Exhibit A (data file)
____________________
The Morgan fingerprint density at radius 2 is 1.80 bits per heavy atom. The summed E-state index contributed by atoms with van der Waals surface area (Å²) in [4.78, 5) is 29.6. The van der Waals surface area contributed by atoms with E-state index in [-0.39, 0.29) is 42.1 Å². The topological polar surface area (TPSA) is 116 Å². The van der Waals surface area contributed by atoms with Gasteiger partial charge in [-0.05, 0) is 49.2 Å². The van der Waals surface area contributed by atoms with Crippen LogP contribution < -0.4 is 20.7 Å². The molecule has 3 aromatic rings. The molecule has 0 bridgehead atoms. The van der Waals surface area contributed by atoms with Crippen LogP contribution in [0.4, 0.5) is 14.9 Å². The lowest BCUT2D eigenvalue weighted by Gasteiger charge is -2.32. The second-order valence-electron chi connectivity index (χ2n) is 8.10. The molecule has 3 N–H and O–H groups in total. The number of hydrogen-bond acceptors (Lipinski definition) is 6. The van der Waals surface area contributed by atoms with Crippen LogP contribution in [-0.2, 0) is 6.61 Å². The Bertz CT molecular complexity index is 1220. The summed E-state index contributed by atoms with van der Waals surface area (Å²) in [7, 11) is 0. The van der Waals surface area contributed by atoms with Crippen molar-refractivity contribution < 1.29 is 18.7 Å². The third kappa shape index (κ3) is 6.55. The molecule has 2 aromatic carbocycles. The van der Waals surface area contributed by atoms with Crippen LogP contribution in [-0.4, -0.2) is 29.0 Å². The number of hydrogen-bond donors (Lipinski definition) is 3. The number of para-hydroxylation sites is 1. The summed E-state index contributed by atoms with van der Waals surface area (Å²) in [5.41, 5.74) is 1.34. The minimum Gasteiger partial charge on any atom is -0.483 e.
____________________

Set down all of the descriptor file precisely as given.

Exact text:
The Morgan fingerprint density at radius 2 is 1.80 bits per heavy atom. The summed E-state index contributed by atoms with van der Waals surface area (Å²) in [4.78, 5) is 29.6. The van der Waals surface area contributed by atoms with E-state index in [-0.39, 0.29) is 42.1 Å². The topological polar surface area (TPSA) is 116 Å². The van der Waals surface area contributed by atoms with Gasteiger partial charge in [-0.05, 0) is 49.2 Å². The van der Waals surface area contributed by atoms with Crippen LogP contribution < -0.4 is 20.7 Å². The molecule has 3 aromatic rings. The molecule has 0 bridgehead atoms. The van der Waals surface area contributed by atoms with Crippen LogP contribution in [0.4, 0.5) is 14.9 Å². The lowest BCUT2D eigenvalue weighted by Gasteiger charge is -2.32. The second-order valence-electron chi connectivity index (χ2n) is 8.10. The molecule has 3 N–H and O–H groups in total. The number of hydrogen-bond acceptors (Lipinski definition) is 6. The van der Waals surface area contributed by atoms with Crippen LogP contribution in [-0.2, 0) is 6.61 Å². The Bertz CT molecular complexity index is 1220. The summed E-state index contributed by atoms with van der Waals surface area (Å²) in [7, 11) is 0. The van der Waals surface area contributed by atoms with Crippen molar-refractivity contribution < 1.29 is 18.7 Å². The third kappa shape index (κ3) is 6.55. The molecule has 2 aromatic carbocycles. The van der Waals surface area contributed by atoms with Crippen LogP contribution in [-0.4, -0.2) is 29.0 Å². The number of hydrogen-bond donors (Lipinski definition) is 3. The number of para-hydroxylation sites is 1. The summed E-state index contributed by atoms with van der Waals surface area (Å²) in [5.41, 5.74) is 1.34. The minimum Gasteiger partial charge on any atom is -0.483 e.